Keeping employees healthy
Wellness programs are a good idea, but make sure you're complying with applicable laws
As the economy tightens, employers increasingly are looking for ways to promote good health among employees as a means of combating increasing health care costs. Healthier employees generally use fewer resources and file fewer claims, thereby lowering the premiums paid for health care coverage. Workplace and employer-sponsored wellness programs have emerged as one tool employers are using to that end. But as such programs emerge, so, too, do questions about such programs' legality and limitations of mixing wellness and work.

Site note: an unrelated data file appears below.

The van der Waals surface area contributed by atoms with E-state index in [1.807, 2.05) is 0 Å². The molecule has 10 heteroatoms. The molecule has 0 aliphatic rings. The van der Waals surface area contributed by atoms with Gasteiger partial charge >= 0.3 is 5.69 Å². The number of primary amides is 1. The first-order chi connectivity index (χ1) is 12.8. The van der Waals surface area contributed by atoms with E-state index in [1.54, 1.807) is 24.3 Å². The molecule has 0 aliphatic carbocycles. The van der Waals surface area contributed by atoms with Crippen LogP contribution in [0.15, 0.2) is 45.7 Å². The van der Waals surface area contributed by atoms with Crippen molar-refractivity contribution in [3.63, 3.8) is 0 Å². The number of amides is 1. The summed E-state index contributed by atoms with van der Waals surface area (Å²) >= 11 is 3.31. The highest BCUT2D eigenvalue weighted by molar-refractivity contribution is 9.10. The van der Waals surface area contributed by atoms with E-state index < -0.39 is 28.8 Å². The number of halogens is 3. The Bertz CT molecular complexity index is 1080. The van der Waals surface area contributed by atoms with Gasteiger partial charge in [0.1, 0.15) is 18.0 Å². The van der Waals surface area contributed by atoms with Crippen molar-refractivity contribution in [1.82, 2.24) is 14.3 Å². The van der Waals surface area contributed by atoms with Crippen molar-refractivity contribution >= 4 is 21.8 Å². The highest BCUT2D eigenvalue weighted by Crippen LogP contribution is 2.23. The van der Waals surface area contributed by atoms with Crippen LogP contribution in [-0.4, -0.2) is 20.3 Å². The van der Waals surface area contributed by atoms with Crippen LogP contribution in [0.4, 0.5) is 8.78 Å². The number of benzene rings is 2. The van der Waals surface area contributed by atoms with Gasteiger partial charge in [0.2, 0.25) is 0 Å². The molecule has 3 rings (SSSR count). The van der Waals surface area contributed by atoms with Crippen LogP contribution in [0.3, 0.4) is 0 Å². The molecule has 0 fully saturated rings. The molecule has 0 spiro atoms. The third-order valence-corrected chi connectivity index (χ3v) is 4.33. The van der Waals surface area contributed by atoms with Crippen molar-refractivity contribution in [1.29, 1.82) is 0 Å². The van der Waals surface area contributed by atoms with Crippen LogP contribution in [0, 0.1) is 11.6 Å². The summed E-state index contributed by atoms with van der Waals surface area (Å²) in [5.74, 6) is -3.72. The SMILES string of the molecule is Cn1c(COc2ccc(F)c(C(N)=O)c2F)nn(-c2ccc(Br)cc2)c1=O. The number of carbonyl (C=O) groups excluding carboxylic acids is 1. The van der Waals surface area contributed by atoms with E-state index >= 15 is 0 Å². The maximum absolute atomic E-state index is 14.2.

The good news is that you, as an employer, generally have good grounds on which to proceed with such programs. The keys lie in ensuring participation is voluntary, potential disabilities are considered, and personal information and privacy are honored in the process. These safeguards are dictated largely by the Americans with Disabilities Act (ADA) and Health Insurance Portability and Accountability Act (HIPAA).
Starting a program
Initially, you must determine what your wellness program will entail and how employees will be encouraged to participate. If employees are encouraged to participate regardless of their individual health status or factors, a wellness program will be less-regulated. Such programs may include, for example, providing incentives for employees to:
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